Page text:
- When a new change is released, how to make sure that the existing model in production does not collapse?
- How to perform tests on the model to make sure that previously developed and tested software still perform after a change?
To begin answering these questions, we need to first understand the aspects of a machine learning model that can be tested or analyzed for quality. This step ensures that a well-structured approach is adapted to testing ML models, that doesn’t require the intervention of a data scientist and can be performed successfully by the QA team. Here’s what can be tested within an ML model:
- Quality of data: It helps in testing data for any data poisoning attacks
- Quality of features: It helps in determining the features and their relationships
- Quality of algorithms: It ultimately helps in determining the performance of an algorithm.
Organizations often ignore this aspect, but checking the quality of data is crucial to determining the success of your ML model. It should be made sure that the data being used for training and validating the model is sanitized. Under no circumstances should the data belong to an adversary data set. In other words, adversary sets are those sets of data that can skew the results of an ML model by letting it train on incorrect data. It is also widely known as data poisoning attacks.
To assure the quality of data, analysis is a must. QA teams must put test mechanisms in place to validate the data used for training is sanitized. To accomplish this, software testing services teams can work in collaboration with product teams and try to understand key statistics from the data. Some of these may include:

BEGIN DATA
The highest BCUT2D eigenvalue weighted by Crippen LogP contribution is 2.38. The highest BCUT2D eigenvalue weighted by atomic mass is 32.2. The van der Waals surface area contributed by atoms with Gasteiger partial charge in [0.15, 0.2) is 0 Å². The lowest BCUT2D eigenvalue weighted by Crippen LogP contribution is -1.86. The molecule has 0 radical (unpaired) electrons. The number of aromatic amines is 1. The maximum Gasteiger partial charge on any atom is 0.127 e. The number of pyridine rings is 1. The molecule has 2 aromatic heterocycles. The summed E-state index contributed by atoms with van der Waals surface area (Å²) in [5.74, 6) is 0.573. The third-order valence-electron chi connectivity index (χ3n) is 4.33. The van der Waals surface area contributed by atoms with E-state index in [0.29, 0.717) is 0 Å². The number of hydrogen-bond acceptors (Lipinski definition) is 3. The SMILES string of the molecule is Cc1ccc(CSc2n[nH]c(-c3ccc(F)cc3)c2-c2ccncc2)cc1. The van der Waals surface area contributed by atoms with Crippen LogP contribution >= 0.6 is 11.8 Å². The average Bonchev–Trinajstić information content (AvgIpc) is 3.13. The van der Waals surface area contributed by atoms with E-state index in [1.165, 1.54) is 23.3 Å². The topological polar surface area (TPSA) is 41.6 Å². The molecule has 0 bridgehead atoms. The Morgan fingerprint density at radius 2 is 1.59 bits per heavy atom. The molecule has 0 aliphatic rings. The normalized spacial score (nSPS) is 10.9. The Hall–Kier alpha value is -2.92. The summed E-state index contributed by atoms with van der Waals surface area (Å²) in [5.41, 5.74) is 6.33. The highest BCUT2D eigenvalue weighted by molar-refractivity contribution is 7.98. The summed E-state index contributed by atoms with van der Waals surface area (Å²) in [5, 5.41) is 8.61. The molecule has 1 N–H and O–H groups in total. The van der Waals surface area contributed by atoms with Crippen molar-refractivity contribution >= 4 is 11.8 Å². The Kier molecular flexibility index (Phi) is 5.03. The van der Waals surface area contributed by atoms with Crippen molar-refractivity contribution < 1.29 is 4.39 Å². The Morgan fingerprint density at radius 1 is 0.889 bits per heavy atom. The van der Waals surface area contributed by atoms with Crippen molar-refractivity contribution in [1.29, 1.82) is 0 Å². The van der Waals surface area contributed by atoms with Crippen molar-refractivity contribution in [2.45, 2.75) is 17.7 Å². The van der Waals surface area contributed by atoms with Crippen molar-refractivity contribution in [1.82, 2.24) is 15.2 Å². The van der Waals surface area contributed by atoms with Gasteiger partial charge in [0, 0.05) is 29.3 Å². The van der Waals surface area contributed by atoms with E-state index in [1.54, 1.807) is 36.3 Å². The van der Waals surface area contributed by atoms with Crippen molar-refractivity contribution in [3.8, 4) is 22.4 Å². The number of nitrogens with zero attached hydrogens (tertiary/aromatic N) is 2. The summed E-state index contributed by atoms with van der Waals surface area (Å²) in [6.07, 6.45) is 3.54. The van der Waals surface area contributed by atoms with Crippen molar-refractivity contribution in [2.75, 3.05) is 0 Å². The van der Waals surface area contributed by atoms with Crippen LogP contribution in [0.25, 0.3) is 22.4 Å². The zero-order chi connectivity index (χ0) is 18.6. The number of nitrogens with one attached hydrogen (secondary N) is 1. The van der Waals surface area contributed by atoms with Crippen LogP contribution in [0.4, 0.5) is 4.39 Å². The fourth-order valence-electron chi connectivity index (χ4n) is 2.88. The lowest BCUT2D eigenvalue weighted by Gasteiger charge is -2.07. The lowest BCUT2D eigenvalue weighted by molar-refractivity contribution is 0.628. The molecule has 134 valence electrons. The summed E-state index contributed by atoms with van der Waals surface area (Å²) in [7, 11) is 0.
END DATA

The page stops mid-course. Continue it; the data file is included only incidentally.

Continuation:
- Mean, median, mode, etc. of the data
- The relationship between the data such as variance, correlation etc.
Once these are identified, tests can be built to check and validate the statistics and relationships.
Features are an important part of an ML model. However, at times many of these may become irrelevant to the purpose of the experiment. Leaving these as it is in the model can lead to increased error rates. Therefore, QA analysts must use being feature engineering into the picture and use techniques like feature selection, dimensionality reduction etc. Some of the key aspects that must be tested for the quality assurance of features are feature thresholds, relevance, relationship, suitability, compliance, testing and review. Based on these aspects, quality analysts can determine the necessity and relevance of a feature for the model.
As ML models get trained over and over again, any increase in the error rate results in the revaluation of the ML algorithm. Organizations can try using different algorithms and keep the ones that result in the lowest error rates. They can also retrain the model and try evaluating the performance. Mostly the efficiency of an algorithm comes down to bias-variance tradeoff. If the variance of your model is high, it will lead to overfitting and increase the sample size. Similarly, if the bias is too high, it leads to under fitting and means that there are too few features being used. Based on your applications, it is essential to strike a balance between bias and variance.
Quality analysis is as fundamental to machine learning models as it is for application software. Organizations must initiate a step by step process of quality assurance that begins from the data and ends on the algorithm. A collaborative effort between the QA teams and product developers will go a long way in accomplishing the task.